Don't Cry Over Split Milk. The past is past. Complaining or looking for someone to blame doesn't solve a problem or provide a solution. Correct what you can, repair the damage to the best of your abilities, change your attitude and move on. We spend much too much time and energy rehashing what went wrong or who messed up. It is better to analyze what went wrong and try to prevent it from happening again. Then, move on. Your satisfying retirement requires it.

I am quite sure no one wants to re-live the Great Depression type lifestyle. But, like all of history, there are lessons to be learned. Some can come from simple phrases or idioms, like those above. Can you remember any from your parents or grandparents that I missed?

August 10, 2012

Prison Ministry: On The Road Again

My passion for prison ministry volunteer work has been documented several times on Satisfying Retirement  as well as in a few books. Most recently, in his new book, Are You Just Existing And Calling It a Life, Dave Bernard relayed how my interest in this type of volunteering began.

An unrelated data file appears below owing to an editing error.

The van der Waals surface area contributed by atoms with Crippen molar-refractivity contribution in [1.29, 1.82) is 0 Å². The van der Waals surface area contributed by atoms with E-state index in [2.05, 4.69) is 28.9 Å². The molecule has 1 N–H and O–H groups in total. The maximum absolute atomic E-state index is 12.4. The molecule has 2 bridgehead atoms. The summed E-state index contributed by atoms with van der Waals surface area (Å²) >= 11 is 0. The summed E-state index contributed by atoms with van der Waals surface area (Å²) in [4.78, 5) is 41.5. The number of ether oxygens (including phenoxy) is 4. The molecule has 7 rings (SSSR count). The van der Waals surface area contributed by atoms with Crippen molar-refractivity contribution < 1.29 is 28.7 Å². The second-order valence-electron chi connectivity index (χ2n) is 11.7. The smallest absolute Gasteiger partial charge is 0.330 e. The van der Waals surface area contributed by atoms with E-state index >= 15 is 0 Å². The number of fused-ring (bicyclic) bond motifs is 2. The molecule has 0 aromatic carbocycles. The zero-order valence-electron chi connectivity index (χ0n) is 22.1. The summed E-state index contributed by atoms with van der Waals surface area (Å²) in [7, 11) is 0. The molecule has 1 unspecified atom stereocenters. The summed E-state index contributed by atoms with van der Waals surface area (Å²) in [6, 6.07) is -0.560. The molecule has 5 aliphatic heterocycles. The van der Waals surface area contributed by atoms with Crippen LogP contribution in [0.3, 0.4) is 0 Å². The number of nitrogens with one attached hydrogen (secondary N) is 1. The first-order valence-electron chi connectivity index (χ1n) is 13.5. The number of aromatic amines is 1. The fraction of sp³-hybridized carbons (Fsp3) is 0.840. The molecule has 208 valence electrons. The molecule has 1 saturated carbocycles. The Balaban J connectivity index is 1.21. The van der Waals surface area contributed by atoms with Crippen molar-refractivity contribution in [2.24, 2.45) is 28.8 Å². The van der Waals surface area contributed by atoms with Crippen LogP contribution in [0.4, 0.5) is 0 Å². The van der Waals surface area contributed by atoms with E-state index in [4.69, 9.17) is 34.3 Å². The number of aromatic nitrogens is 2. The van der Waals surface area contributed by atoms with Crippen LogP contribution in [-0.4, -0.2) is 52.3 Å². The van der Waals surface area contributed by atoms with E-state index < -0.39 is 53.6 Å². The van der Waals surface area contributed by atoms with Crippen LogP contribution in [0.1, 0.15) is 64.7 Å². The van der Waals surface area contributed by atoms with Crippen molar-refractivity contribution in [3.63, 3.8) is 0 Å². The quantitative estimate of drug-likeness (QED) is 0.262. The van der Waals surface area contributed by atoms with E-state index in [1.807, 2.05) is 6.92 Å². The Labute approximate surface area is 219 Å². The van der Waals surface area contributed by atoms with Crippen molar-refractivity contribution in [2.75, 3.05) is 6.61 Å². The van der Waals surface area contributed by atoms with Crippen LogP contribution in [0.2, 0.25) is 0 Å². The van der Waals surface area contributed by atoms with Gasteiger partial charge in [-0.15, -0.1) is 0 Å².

courtsey Libery Movement
I am surprised and gratified that readers and others respond so strongly to this involvement. Working inside prisons and with recently released fellows who are on parole and struggling to craft a new life is satisfying in a way that I could not have imagined before breaking out of the box that kept me from trying something new.

Last week I stared the process again as a mentor to a man who was released from prison after serving nearly 3 years. Because it is several hours away, I drove to the town near the prison the night before his release so I could get a good night's sleep. I was to be at the prison gates by 7:30AM the next morning. Because of prison paperwork, the fellow wasn't able to walk out of the gate until after 9:00AM so I sat and waited.

For the guy I was picking up, his day began hours earlier. He said he woke up at 4:00AM, nervous and anxious to get on with his life. He was given a set of clothing that was several sizes too big, but at least no longer an orange jumpsuit; he was happy. All his possessions fit in one box. After almost three years he left with less than $65 to start a new life.